Since Donald Trump’s stunning election victory on November 8, much has been written about the possible implications for U.S. foreign policy and how it could affect the world. In addition to debates in Europe, speculation has been particularly heated in Asia, as the president-elect’s ambiguity about whether the United States will maintain its security commitments to Japan and South Korea has potentially profound implications for both regional and global order.
Yet since key appointments still have to be made, it is too early to make region-specific predictions. Indeed, given how little Trump knows about foreign policy, and how much he may have to depend on insiders, it is possible that we will see much more continuity than change.
One remarkable development, however, is already becoming apparent: a bruising election campaign and the victory of Donald Trump is likely to lead to an unprecedented decline in U.S. soft power.
In addition to weakening the social fabric of U.S. society and verbally attacking any non-white minorities, boasting about sexual assault against women, mocking disabled people, and supporting torture, Trump’s decision to criticize the judiciary, threaten to prosecute journalists, and allude to voter fraud significantly undermined democratic culture in the United States and its attractiveness in the world. The nomination of a white supremacist as chief strategist at the White House and Twitter attacks against the New York Times suggest that Trump’s rhetoric is unlikely to change much after the election.
The rise of “post-truth” and identity politics will weaken the West’s key advantage vis-à-vis a rising China: its noisy but ultimately moderate and stability-producing democracy, its embrace of diversity and globalization, and its capacity to integrate migrants from all over the world. These are some of the key ingredients of U.S. soft power abroad.
Irrespective of actual policy changes, President Trump symbolizes the end of an era in which the United States projected itself as a model democracy and built most of its foreign policy rhetoric around the notion that other countries should look toward it not only for protection and economic cooperation, but, perhaps even more importantly, for inspiration and guidance.
U.S. soft power always functioned as a key pillar of that strategy and consistently sought to claim the moral high ground, even in moments when ill-conceived military adventures temporarily led to anti-U.S. sentiment around the world. The United States served as the bastion of the liberal internationalist camp and tried to weaken (at least in rhetoric) voices of populism, nationalism, and xenophobia – whether in Russia, Venezuela, China, or, most recently, in the United Kingdom before Brexit. President-elect Trump, by comparison, chose to receive Brexit advocate Nigel Farage as the first foreign politician after his upset victory.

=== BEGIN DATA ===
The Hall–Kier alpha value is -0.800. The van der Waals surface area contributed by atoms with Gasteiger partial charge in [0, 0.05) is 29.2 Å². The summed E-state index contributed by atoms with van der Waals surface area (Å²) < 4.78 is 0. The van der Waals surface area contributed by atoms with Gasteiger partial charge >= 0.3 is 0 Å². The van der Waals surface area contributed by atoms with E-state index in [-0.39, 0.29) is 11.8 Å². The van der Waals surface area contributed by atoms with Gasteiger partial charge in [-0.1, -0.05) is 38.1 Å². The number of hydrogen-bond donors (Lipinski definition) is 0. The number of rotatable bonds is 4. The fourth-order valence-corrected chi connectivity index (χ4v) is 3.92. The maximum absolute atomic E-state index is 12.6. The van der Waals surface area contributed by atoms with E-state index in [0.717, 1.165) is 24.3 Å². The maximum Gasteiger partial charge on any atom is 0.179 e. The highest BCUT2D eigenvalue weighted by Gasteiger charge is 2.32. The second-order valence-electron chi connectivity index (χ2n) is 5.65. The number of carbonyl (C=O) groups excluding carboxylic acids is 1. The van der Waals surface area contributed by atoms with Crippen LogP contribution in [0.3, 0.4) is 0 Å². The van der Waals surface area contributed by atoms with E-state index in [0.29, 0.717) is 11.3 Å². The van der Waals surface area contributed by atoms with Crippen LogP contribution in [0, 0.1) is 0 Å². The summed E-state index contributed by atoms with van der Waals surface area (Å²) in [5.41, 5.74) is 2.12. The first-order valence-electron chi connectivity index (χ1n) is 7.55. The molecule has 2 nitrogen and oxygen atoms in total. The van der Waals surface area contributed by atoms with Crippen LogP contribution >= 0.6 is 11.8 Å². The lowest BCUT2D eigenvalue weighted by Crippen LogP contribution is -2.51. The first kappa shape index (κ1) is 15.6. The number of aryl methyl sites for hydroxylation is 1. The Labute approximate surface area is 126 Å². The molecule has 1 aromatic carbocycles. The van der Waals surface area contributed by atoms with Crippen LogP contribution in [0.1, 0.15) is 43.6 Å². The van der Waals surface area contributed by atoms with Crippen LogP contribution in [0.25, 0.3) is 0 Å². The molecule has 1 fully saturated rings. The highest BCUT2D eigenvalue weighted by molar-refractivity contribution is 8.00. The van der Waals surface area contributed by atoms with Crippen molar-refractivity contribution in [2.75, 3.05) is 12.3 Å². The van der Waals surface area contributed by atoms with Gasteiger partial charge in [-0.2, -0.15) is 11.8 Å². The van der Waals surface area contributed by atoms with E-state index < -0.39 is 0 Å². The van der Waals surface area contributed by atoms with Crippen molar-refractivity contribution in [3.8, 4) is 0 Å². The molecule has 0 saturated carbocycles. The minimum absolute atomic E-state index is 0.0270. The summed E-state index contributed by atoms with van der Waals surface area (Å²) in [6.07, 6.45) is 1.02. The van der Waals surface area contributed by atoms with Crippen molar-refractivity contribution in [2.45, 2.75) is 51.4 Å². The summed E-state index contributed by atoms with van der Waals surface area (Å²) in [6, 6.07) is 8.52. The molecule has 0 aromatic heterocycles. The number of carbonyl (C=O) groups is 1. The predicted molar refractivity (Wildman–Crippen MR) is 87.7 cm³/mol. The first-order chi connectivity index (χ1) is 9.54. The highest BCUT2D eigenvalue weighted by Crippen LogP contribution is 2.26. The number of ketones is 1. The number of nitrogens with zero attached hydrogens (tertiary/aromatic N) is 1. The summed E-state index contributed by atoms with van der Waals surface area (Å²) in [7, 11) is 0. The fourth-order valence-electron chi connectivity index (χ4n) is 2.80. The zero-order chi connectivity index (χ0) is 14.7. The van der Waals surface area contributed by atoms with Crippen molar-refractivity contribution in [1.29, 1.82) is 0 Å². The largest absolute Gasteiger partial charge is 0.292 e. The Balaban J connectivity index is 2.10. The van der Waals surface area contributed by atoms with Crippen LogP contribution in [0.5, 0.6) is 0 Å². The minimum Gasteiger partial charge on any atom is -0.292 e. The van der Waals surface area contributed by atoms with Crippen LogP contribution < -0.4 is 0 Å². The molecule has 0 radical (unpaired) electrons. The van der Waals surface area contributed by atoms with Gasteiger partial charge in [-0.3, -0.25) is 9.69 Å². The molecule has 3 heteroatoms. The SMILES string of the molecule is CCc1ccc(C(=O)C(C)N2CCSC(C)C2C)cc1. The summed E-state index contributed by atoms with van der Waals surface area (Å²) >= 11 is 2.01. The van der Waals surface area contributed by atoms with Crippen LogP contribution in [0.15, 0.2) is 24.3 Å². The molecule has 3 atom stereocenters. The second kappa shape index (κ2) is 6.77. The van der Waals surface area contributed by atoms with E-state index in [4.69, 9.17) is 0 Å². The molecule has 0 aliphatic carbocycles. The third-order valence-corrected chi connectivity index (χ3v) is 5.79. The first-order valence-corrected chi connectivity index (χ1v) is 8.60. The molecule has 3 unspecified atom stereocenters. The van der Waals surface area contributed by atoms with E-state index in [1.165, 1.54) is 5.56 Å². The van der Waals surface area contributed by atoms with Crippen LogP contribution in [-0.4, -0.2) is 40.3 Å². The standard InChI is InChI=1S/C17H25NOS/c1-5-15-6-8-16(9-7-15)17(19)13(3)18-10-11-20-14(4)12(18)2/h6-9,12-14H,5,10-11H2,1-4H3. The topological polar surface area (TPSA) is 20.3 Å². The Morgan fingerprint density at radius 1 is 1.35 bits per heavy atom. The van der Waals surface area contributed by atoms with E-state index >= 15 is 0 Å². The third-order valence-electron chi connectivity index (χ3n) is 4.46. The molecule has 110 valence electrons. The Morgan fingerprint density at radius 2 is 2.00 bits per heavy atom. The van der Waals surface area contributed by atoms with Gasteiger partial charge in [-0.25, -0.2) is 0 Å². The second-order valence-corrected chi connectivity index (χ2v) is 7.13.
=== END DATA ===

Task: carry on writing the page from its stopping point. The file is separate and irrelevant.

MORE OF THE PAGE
In Asia, a President Trump may inadvertently help strengthen a notion often repeated in China and across Central Asia that democracies produce more unpredictability than authoritarian regimes. The longer such a scenario prevails, the more difficult it will be to convince other countries that defending democratic governance around the world is both morally and strategically advantageous. In the same way, the stronger anti-Muslim currents become in Western democracies, the harder it will be to claim the moral high ground and criticize governments in China, Myanmar, and elsewhere for the way they treat their religious minorities.
Naturally, soft power is about more than just governments, and U.S. culture per se will remain more attractive to most young Asians. In the Philippines, South Korea, and Vietnam, majorities are still likely to view the United States more favorably than China. And yet, deportations of illegal immigrants and a closing of borders will undermine the way the world views the United States. At the same time, China, eager to enhance its influence in the region through a series of initiatives such as OBOR, the AIIB and CICA (which can also be seen as attempts to promote soft power), will seek to project itself as the defender-in-chief of globalization at a time when the United States has become afraid, pessimistic and inward-looking – hence Trump’s decision to pull out of the TPP.
To policymakers in Japan, Seoul, and Hanoi, U.S. security guarantees will still be essential, as their worries about China’s rise remain unchanged. Indeed, U.S. foreign policy vis-à-vis Asia could be marked more by continuity than change. And yet, as the United States has succumbed, for now, to a nationalist demagogue who cares little about U.S. soft power, it will be worth monitoring public perceptions across Asia of the United States – which may invariably influence the way policymakers relate to Washington in the coming years.
Oliver Stuenkel is an assistant professor of International Relations at the Getúlio Vargas Foundation (FGV) in São Paulo.